The young woman at the counter asked each customer where they were from, and was genuinely interested in their answer. I enjoyed listening to her conversations as I waited my turn. My food was delicious, heavenly, in fact! We shared a picnic table in a sunny spot as we ate, and enjoyed the blooming flowers and some world-class people watching.
This 1940’s-50’s Willis parked beside the silos intrigued the Mr. since his father had one when he was young, with wood panels. We’d love to have it now!
Both campgrounds turned out to be a bust, but the drive around Waco lifted our spirits and reminded us of Austin in the 1980’s. Great old architecture, lots of open space, no snarled traffic. The Brazil’s river and it’s bridges were a bridge to our past. We always wonder at each place we visit, could we live here? We’d need another visit, earlier in the week and earlier in the day (say 10:00 am) but Magnolia Market has definitely raised the bar here, and Waco is capable of rising to the occasion!
Our motor-home is finally out of the shop! She spent a little longer there than anticipated because the man who was supposed to be working on her ended up in the hospital with pneumonia (or, as my Mother used to jokingly say, phenomia). Continue reading
That gap between where you want to be… and where you are.
Four trips down, and back up, two flights of stairs. One last look-around… and we are ready to roll! Let’s lock up, and leave the apartment behind. Continue reading
Date: January 8
Location: West of Austin, TX
As I write this, we are prepping for another 16 degree night at a park, “glamping” again. Why? Well, I’ll tell ya – we chose not to winterize our RV because here in Texas it can be in the high 70’s and then tumble down to the 30’s or 20’s in one day.
Yes, home. We are temporarily grounded with a broken right rear-view mirror on the RV. Can’t drive one of these without one of those. Continue reading
Since the ride to Santa Fe is thirteen hours by car, we decided to break it into a two-day drive in the RV, stopping halfway in Lubbock, Texas. Continue reading
I live in Austin, right smack-dab in the middle of the the state. The Heart of Texas. On a road trip it takes a whole day of driving to get outside of state lines, and when you’re driving westward, as we were on our way to Santa Fe for Thanksgiving, it can get flat-out boring after a while.
If you are squeamish, you may want to STOP reading now. There is no delicate way to put this, since there is no synonym in Webster’s Thesaurus for roadkill.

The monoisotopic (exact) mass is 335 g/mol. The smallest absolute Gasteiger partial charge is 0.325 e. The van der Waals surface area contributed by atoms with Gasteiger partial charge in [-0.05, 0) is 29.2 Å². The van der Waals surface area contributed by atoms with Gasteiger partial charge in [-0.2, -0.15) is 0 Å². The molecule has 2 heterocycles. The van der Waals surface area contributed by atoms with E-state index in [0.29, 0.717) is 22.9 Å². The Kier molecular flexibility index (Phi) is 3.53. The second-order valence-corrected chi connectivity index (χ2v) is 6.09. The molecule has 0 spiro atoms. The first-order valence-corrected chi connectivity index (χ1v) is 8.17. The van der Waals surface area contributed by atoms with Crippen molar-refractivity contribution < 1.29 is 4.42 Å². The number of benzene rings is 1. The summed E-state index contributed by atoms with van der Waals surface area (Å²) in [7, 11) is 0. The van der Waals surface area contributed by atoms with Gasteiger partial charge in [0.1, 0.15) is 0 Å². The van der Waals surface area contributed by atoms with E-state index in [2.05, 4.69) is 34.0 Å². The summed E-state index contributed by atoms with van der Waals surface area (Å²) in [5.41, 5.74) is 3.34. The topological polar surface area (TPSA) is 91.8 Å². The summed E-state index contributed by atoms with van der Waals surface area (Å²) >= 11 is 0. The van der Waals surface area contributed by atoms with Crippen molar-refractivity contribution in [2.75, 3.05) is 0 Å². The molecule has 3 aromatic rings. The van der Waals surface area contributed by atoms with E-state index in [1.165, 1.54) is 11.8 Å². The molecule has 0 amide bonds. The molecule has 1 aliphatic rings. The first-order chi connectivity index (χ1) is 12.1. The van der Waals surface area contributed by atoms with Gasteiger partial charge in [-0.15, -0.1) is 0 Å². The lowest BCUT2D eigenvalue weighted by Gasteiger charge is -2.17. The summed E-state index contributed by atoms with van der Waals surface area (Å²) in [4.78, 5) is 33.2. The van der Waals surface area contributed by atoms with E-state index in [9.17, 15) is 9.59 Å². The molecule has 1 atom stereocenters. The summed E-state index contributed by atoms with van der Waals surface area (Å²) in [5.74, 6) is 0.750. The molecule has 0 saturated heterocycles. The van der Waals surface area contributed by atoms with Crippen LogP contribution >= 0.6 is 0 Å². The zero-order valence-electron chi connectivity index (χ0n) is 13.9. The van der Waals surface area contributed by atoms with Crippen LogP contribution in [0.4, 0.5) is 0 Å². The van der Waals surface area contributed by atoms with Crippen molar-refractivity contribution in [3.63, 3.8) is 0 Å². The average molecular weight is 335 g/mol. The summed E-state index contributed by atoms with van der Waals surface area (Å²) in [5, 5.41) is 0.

In my boredom, I began doing something I’d never done before; I whipped out my phone and kept a Roadkill Tally in the Notes.
I’m sure this isn’t a new car-game, but I think HASBRO could make money off of this. As I began adding things to my ever-increasing list, three things stood out to me:
1) There is a really wide variety of critters here in Texas.
2) The deer and rabbits disproportionately outnumbered everything else.
3) While there was a ridiculous amount of roadkill in Texas, there was a definite deficit of dead things in New Mexico.
This came up, of course, over cocktails with our friends when we finally arrived in Madrid. Randy had noticed that too, “Why do you think that is that when you cross into New Mexico there’s no roadkill?” Truth is, it’s not something you want to ponder too much, so we dropped the subject, but not before I dropped the bomb – I saw a dead Mountain Lion!
I had wanted to turn around and go back when I saw it, not out of morbid curiosity, but because I couldn’t believe my eyes! I’d never want to run into such an amazing, yet deadly, creature if he were alive. In the end, we didn’t go back because it’s not easy to turn around a motor-home towing a truck.
My Roadkill Tally:
30+ Deer, 7 Coyotes, 8 Opossum, 9 Skunk, 10 Raccoon, 2 Cats, 40+ Rabbits, 1 Mountain Lion, 2 Roadrunners, 2 Fox, 1 Giant Toad, 1 Owl, 3 Ring-tail Cats, 1 Armadillo, 1 Turkey Vulture. (Mind you, this is not counting “the indistinguishable.” Remember, I’m not morbid.)
I hope that Mountain Lion now has an endless desert with lots of prey, and no highways in his heavenly hunting ground.
*Note – Article title is respectfully filched from John Updike’s brilliant book.